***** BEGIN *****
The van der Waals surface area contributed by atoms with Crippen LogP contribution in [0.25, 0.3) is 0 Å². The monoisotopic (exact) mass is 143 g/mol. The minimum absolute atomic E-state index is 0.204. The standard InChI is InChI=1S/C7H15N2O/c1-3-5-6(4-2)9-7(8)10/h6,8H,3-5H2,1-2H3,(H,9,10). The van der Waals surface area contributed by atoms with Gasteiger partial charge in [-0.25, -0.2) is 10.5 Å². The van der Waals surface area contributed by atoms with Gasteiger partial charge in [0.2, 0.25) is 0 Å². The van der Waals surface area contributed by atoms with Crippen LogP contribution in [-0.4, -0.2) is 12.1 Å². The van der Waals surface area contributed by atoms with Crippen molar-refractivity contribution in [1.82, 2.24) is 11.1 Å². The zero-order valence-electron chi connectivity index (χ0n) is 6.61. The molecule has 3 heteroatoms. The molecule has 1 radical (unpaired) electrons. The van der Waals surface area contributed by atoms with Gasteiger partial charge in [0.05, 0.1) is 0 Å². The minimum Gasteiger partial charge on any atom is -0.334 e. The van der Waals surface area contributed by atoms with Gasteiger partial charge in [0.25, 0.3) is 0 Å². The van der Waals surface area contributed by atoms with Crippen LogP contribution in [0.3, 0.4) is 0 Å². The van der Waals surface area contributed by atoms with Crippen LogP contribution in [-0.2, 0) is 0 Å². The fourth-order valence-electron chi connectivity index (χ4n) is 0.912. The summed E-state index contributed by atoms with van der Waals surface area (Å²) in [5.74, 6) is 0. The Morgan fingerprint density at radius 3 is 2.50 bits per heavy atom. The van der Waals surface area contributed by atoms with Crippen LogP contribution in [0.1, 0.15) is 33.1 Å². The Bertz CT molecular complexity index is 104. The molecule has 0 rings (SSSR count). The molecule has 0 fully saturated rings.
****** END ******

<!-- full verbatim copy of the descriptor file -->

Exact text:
The van der Waals surface area contributed by atoms with Crippen LogP contribution in [0.25, 0.3) is 0 Å². The monoisotopic (exact) mass is 143 g/mol. The minimum absolute atomic E-state index is 0.204. The standard InChI is InChI=1S/C7H15N2O/c1-3-5-6(4-2)9-7(8)10/h6,8H,3-5H2,1-2H3,(H,9,10). The van der Waals surface area contributed by atoms with Gasteiger partial charge in [-0.25, -0.2) is 10.5 Å². The van der Waals surface area contributed by atoms with Gasteiger partial charge in [0.2, 0.25) is 0 Å². The van der Waals surface area contributed by atoms with Crippen LogP contribution in [-0.4, -0.2) is 12.1 Å². The van der Waals surface area contributed by atoms with Crippen molar-refractivity contribution in [1.82, 2.24) is 11.1 Å². The zero-order valence-electron chi connectivity index (χ0n) is 6.61. The molecule has 3 heteroatoms. The molecule has 1 radical (unpaired) electrons. The van der Waals surface area contributed by atoms with Gasteiger partial charge in [0.05, 0.1) is 0 Å². The minimum Gasteiger partial charge on any atom is -0.334 e. The van der Waals surface area contributed by atoms with Gasteiger partial charge in [0.25, 0.3) is 0 Å². The van der Waals surface area contributed by atoms with Crippen LogP contribution in [0.3, 0.4) is 0 Å². The van der Waals surface area contributed by atoms with Crippen LogP contribution in [-0.2, 0) is 0 Å². The fourth-order valence-electron chi connectivity index (χ4n) is 0.912. The summed E-state index contributed by atoms with van der Waals surface area (Å²) in [5.74, 6) is 0. The Morgan fingerprint density at radius 3 is 2.50 bits per heavy atom. The van der Waals surface area contributed by atoms with Crippen LogP contribution in [0.1, 0.15) is 33.1 Å². The Bertz CT molecular complexity index is 104. The molecule has 0 rings (SSSR count). The molecule has 0 fully saturated rings.